Fleet PvP: ControlApothne
A lot of different ideas are bandied about when discussing PvP engagements: the EHP of each ship, the number of logistics and the DPS output of ships and how well it can be applied. One of the more interesting and less talked about factors of each engagement is control. Control of an engagement can sometimes be very hard to quantify, but its impact can be devastating. In my experience, the best FCs use the previously mentioned factors to exert more control over the engagement and leverage that control to achieve victory. Now, that’s not to say having control means you’re going to destroy the opposing fleet, but it generally does give you, the FC, more options.
Pinning down a definition of control is a very difficult thing to do. The best one I can come up with is: The fleet in control is the fleet that has the most options, and will be making the decisions about the progression of the engagement, whereas the other fleet is forced into a more reactionary role. Of the factors mentioned above, raw speed/maneuverability may be the most important, but it won’t make up for extreme deficits in the other factors.
Let’s go over some examples to be more explicit:
Chessur and Gorski are out and about with T H E R A B O I S. They’re in their usual composition of Orthruses, Confessors, Intys and Dictors. The key to small-gang nano, perhaps more than any other type of PvP, is control over the engagement. They come across a small group of AB cruisers, for instance a BNI Rail Moa fleet. Let’s assume that BNI do not have enough logistics (after masterful Keres damping) to hold reps and that their tackle is token or non-existent after the first few moments of the engagement. Here, the T-bois, due to their speed and projection, will always be dictating range. They’ll be able to apply full DPS to their targets, while the Moas will be forced into low-damage ammo. On top of that, without any tackle the T-bois can just warp off individually if any one of them get low on HP. Here, the T-bois are going to wipe out the vast majority of the BNI fleet; they have the control. The T-bois are under no pressure to kill specific ships. They chose the range. They were not threatened. The only decision the BNI fleet has is when to give up and leave.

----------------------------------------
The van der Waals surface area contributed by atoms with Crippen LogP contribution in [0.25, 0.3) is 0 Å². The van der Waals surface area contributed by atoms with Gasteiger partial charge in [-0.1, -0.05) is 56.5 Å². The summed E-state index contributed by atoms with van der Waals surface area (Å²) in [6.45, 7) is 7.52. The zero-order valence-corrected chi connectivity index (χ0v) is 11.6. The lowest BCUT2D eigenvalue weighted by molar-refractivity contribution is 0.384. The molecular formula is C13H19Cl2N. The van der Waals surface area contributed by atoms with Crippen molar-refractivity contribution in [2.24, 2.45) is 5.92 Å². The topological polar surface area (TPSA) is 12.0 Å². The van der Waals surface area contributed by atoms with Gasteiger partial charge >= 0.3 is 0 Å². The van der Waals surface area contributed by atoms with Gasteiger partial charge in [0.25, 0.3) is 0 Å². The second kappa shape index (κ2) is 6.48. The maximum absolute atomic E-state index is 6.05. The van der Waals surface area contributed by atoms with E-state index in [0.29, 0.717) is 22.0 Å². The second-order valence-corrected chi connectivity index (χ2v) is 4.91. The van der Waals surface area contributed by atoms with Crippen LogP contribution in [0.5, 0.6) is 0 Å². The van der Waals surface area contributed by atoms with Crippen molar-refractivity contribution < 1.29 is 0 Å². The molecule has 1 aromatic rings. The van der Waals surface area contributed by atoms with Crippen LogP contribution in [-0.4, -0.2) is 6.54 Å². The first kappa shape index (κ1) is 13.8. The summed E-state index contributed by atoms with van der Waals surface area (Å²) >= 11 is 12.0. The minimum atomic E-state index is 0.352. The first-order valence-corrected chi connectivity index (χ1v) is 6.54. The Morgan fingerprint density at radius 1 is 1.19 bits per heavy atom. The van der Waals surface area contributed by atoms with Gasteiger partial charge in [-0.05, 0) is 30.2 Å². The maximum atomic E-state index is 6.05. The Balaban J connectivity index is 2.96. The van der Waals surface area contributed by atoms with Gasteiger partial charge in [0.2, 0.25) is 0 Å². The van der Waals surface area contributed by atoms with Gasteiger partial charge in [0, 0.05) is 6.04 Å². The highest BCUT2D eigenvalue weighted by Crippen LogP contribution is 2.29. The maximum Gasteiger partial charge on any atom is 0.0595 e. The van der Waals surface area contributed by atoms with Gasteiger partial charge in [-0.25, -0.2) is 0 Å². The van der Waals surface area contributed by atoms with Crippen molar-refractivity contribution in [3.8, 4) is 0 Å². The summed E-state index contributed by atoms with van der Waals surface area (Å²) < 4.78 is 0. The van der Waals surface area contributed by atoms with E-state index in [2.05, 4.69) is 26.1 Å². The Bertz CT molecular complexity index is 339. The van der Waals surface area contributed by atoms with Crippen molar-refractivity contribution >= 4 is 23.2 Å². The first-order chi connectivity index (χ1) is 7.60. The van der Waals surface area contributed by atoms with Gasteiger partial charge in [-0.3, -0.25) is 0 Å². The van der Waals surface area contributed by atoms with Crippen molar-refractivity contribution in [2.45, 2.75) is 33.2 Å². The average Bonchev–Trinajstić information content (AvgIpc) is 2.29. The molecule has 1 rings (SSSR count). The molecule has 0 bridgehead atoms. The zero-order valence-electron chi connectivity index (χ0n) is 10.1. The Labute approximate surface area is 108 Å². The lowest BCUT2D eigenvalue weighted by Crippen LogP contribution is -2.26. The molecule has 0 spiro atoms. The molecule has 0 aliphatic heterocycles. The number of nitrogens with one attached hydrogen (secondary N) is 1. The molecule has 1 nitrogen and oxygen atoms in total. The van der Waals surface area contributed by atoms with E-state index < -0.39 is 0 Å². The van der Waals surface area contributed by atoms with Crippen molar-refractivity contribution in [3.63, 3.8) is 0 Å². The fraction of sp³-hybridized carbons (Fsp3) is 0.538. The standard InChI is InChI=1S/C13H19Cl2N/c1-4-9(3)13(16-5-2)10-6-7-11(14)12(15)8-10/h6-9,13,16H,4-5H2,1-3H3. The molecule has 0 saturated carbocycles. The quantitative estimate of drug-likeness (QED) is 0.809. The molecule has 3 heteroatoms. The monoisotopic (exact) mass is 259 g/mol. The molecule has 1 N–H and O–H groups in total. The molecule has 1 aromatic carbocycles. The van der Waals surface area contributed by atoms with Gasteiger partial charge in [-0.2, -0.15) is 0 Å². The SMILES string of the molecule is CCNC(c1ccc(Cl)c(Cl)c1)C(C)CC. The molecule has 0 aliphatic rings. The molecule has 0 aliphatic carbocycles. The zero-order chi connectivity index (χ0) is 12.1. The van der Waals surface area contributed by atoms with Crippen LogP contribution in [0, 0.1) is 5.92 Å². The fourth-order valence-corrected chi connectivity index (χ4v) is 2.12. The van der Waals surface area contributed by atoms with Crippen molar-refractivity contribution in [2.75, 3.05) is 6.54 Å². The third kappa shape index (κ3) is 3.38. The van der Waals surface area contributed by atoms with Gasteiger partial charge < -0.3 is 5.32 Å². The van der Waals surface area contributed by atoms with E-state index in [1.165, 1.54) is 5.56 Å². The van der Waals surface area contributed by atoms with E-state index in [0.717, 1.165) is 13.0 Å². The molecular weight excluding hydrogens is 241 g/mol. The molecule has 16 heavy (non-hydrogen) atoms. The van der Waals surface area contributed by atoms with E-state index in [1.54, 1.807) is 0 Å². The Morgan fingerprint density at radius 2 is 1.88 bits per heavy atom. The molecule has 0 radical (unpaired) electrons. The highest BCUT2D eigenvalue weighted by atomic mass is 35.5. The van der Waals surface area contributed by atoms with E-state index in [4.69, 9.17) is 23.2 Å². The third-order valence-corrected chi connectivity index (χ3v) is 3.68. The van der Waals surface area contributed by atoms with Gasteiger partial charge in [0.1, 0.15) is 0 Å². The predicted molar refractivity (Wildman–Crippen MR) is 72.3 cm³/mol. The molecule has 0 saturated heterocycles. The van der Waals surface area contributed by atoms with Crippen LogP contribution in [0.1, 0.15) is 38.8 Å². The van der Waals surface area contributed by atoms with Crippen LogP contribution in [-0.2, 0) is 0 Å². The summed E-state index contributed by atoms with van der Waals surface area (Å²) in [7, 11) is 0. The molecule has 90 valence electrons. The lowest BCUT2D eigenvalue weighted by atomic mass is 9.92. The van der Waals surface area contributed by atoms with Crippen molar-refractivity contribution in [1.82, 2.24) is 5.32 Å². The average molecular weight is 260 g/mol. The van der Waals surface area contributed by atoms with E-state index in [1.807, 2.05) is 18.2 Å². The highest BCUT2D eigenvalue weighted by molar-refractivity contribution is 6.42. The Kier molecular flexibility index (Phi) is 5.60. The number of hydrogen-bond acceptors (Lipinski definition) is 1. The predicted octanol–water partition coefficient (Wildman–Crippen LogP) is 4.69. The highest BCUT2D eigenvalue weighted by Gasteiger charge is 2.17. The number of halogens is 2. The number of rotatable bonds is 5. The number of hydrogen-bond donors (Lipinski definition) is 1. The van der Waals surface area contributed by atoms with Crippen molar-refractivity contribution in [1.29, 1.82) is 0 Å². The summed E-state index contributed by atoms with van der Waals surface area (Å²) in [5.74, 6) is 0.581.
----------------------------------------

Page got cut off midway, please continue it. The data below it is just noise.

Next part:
Let’s take that first engagement, add a few more tacklers to the BNI Moa fleet and give them a prober too. Here, the T-bois are under constant threat of being warped on, tackled and killed. They have to be careful not to fly beyond 150 km for fear of being warped upon or closer than 40km or so for fear of being blapped. BNI suddenly has a lot more options available to them, and the T-bois are in a far more cramped decision-making space. They’re in constant fear of having tackle warped onto them. In this scenario, the T-bois and BNI are vying for control with each ship lost on each side giving the other fewer ships to worry about, potentially opening up more avenues of attack. Generally speaking, the loss of a single ship in small gang can mean you no longer have critical mass to stay on field, especially if a significant amount of EWAR is present. If BNI manages to catch the anti-support of T-bois, their tackle can burn straight at their opponents. If the T-bois kill enough Moas, their local-tanked ships no longer have to worry about being caught, and they can stop being so careful and burn through the rest of the BNI fleet.
Let’s again take that first engagement, but instead of having more tackle and a Prober, let’s give BNI several more Moas and Scythes and some damps of their own. Here, T-bois have a much harder time getting kills because they have to break through the reps. They’ll need to reply on splitting up the BNI fleet, teasing over-eager tackle outside of rep-range or finding targets with low transversal to volley. BNI still do not have more than fractional control over the engagement, certainly less than in case 2, as they can do very little to force an engagement and get kills, but they’re now able to stay alive as opposed to dying in droves.
BNI get both the tackle and probers from case 2 and the extra core ships from case 3. Here, they have almost total control over the engagement. T-bois still have the maneuverability advantage, but they have to use it to constantly retreat from ships being warped at them. Their control is minimal, and unless they can split the fleet into more manageable sections, their only option is to leave.
Look at how control shifted over the different scenarios. Yes, DPS/rep power/tackle changed but only insomuch as it affected which fleet had the most control over the engagement. Case 2 could contain as many Moas and Scythes as there are pilots in new Eden, but T-bois could theoretically just kite and pick off stragglers from the blob.
15-40 Fleet Members